It can be quite scary to owe back taxes to the IRS. After all, they can seem like a pretty uncompromising group. Their goal is to collect as much tax revenue as possible, but there are times you can reach a compromise and settle your taxes for much less than you owe.

What is an Offer in Compromise?

Although it’s not as simple as the television ads that claim to settle your IRS debt for pennies on the dollar. The IRS does accept offers less than the full amount, but under the right circumstances. An offer in compromise is a carefully calculated offer to pay the IRS a lesser amount than you owe, along with supporting evidence that it’s all you can afford to pay, or what you should owe, and it’s the best the IRS can reasonably expect to collect from you.

There are different types of offers in compromise (OIC) depending on your situation. What they all have in common is that you pay less than the amount assessed by the IRS to settle your tax debt. Depending on how it’s structured, your OIC can either be paid as one lump sum or in monthly payments to the IRS. If you’re making payments, you need to remain eligible for the program during the payment period, or your offer may be canceled and revert back to the full assessed tax debt.

What are the different types of OIC?

There are three main types of offers in compromise. Each can work for taxpayers in different ways.

Doubt as to liability: is used if you have a legitimate dispute over the amount of tax you owe. You’ll need to provide evidence that your income or deductions are different from what the IRS assessed and that you should owe less in taxes than they claim. This can be tricky to prove, as the burden of proof is on you. However, if you really do doubt the liability, work with a qualified tax resolution specialist who can help you assemble your documents and calculate what you should offer to pay.

Doubt as to collectability: These offers don’t claim that the IRS is wrong. Instead, they provide evidence of why the taxpayer will be unable to pay the full amount. The IRS allows for standard costs of living when they determine how much you can pay. Generally, they only have 10 years from the date the taxes were assessed to collect the tax debt. If your disposable income and assets over the remainder of the collections period add up to less than the taxes owed, you may have a good candidate for this offer in compromise.

There are a couple of things to keep in mind. One, the IRS uses standard figures to determine your cost of living, not whatever amount you happen to pay. Your tax resolution specialist can help you calculate the amount of disposable income the IRS will allow. If you offer a lesser amount, it’s almost certain to be rejected and you’re back where you started. Also, your income and expenses can be reevaluated periodically, so if you suddenly start earning more money, it can impact your accepted offer in compromise.

Effective tax administration: this offer in compromise states that the tax is owed and can be paid in full but would place undue hardship on the taxpayer or be inequitable under the circumstances. This is the most flexible OIC but requires adequate proof that paying the full amount would cause such a hardship. If you have extenuating circumstances, you may be able to qualify for this.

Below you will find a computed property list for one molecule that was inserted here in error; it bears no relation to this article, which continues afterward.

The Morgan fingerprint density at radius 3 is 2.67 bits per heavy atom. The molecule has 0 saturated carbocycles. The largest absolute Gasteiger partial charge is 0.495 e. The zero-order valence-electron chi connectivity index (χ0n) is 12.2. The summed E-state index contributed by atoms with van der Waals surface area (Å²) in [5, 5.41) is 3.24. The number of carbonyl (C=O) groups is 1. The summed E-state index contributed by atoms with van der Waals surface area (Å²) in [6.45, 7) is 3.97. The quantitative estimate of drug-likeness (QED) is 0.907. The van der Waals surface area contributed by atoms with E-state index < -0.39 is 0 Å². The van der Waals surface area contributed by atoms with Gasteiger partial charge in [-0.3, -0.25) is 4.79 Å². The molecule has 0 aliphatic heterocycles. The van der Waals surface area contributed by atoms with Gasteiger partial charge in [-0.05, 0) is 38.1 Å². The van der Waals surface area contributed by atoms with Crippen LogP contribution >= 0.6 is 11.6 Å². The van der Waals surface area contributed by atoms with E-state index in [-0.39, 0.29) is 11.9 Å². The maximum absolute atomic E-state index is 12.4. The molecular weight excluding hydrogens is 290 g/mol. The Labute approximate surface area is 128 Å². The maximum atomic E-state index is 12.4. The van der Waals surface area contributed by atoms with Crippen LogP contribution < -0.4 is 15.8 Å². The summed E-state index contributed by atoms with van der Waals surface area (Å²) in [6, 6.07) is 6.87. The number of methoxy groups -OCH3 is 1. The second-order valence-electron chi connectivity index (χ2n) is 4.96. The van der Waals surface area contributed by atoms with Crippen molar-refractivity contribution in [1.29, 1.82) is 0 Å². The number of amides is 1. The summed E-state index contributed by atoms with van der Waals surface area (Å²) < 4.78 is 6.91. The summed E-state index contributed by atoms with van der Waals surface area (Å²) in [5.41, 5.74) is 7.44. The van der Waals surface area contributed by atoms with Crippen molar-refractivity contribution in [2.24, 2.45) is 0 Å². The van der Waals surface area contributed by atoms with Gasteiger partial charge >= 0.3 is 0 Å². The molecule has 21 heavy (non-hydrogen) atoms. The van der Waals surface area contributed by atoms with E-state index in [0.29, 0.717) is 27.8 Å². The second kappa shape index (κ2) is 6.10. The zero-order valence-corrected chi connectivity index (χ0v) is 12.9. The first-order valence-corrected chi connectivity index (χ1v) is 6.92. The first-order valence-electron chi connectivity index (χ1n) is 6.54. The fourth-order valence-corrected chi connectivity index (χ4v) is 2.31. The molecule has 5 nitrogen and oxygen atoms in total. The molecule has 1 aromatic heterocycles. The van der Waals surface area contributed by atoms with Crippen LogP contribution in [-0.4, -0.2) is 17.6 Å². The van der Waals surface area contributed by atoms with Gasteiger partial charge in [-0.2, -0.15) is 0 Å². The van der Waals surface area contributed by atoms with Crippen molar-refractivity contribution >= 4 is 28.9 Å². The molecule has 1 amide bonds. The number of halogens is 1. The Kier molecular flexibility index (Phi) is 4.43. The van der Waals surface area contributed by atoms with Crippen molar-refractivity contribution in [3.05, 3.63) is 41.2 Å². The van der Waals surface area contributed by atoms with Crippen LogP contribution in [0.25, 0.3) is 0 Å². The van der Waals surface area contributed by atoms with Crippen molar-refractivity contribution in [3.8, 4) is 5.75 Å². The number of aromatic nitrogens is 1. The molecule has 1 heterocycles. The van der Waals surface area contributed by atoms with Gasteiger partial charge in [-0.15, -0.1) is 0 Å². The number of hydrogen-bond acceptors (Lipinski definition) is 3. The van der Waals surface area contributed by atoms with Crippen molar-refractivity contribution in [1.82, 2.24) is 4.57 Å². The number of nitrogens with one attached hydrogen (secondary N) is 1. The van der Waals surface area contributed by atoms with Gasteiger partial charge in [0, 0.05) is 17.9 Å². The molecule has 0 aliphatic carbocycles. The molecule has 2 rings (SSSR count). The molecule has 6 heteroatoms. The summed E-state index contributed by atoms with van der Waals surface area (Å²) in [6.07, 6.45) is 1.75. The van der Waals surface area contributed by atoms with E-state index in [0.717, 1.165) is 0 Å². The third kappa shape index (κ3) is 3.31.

For instance, if you have a medical problem or disability that would place undue economic hardship on you if you paid the full amount, you may qualify. Or, if your tax preparer or accountant caused you to owe penalties and interest because of mistakes you weren’t aware of, it may be deemed inequitable to hold you responsible for the full amount.

Do you qualify for an Offer in Compromise?

In order to qualify for any type of OIC, you need to meet a few standards:

● You must be current on your tax filings, typically defined as having filed the past 6 years of tax returns, even if you didn’t owe anything on those returns.
● If required, you must have made all estimated tax payments for the current year.
● And you must have made all payroll tax deposits for the current quarter if you’re a business owner with employees.

Watch out for Tax Relief Scams

There are many companies, some legitimate and some not, that will offer to help you obtain tax debt relief. The shady companies can charge thousands of dollars in fees and accomplish nothing at all for you. There are also many companies that collect your information in order to generate leads that they sell over and over to tax resolution companies.

What’s next?

To find out if you qualify for an offer in compromise and calculate exactly how much you could save, consult with a qualified tax resolution specialist. My name is Noel Lorenzana, and I would be happy to assist you. I’m an Illinois licensed, Registered Certified Public Accountant with over 25 years of experience. Contact me for a consultation.

Do you have questions about Can an Offer in Compromise Help You Save Money on Your Tax Debt? I’m an Illinois licensed, Registered Certified Public Accountant with over 25 years of experience. I’m dedicated to providing outstanding tax and accounting services to individuals and small businesses in the Chicago area.

Disclaimer: Any accounting, business or tax advice contained in this article, is not intended as a thorough, in-depth analysis of specific issues, nor a substitute for a formal opinion, nor is it sufficient to avoid tax-related penalties. If desired, I would be pleased to perform the requisite research and provide you with a detailed written analysis. Such an engagement may be the subject of a separate engagement letter that would define the scope and limits of the desired consultation services.

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